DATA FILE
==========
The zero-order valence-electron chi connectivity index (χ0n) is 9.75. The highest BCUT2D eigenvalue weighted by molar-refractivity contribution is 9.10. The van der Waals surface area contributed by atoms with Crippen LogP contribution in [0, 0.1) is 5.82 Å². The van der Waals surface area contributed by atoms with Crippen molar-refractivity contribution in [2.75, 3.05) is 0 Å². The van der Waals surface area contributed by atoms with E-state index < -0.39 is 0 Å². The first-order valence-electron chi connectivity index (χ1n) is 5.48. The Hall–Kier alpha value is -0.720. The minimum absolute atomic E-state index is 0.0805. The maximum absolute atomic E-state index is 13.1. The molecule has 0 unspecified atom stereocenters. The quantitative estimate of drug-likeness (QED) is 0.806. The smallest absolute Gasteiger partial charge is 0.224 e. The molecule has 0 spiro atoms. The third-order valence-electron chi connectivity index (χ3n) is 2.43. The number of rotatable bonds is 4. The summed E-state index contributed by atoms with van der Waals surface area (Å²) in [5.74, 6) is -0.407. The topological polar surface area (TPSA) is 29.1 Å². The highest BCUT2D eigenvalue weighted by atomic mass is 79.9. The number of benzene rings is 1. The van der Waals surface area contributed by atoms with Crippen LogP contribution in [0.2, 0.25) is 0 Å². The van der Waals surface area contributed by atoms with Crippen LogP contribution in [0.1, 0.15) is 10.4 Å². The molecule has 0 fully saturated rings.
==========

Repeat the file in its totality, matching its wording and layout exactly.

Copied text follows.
The zero-order valence-electron chi connectivity index (χ0n) is 9.75. The highest BCUT2D eigenvalue weighted by molar-refractivity contribution is 9.10. The van der Waals surface area contributed by atoms with Crippen LogP contribution in [0, 0.1) is 5.82 Å². The van der Waals surface area contributed by atoms with Crippen molar-refractivity contribution in [2.75, 3.05) is 0 Å². The van der Waals surface area contributed by atoms with E-state index < -0.39 is 0 Å². The first-order valence-electron chi connectivity index (χ1n) is 5.48. The Hall–Kier alpha value is -0.720. The minimum absolute atomic E-state index is 0.0805. The maximum absolute atomic E-state index is 13.1. The molecule has 0 unspecified atom stereocenters. The quantitative estimate of drug-likeness (QED) is 0.806. The smallest absolute Gasteiger partial charge is 0.224 e. The molecule has 0 spiro atoms. The third-order valence-electron chi connectivity index (χ3n) is 2.43. The number of rotatable bonds is 4. The summed E-state index contributed by atoms with van der Waals surface area (Å²) in [5.74, 6) is -0.407. The topological polar surface area (TPSA) is 29.1 Å². The highest BCUT2D eigenvalue weighted by atomic mass is 79.9. The number of benzene rings is 1. The van der Waals surface area contributed by atoms with Crippen LogP contribution in [0.2, 0.25) is 0 Å². The van der Waals surface area contributed by atoms with Crippen LogP contribution in [0.1, 0.15) is 10.4 Å². The molecule has 0 fully saturated rings.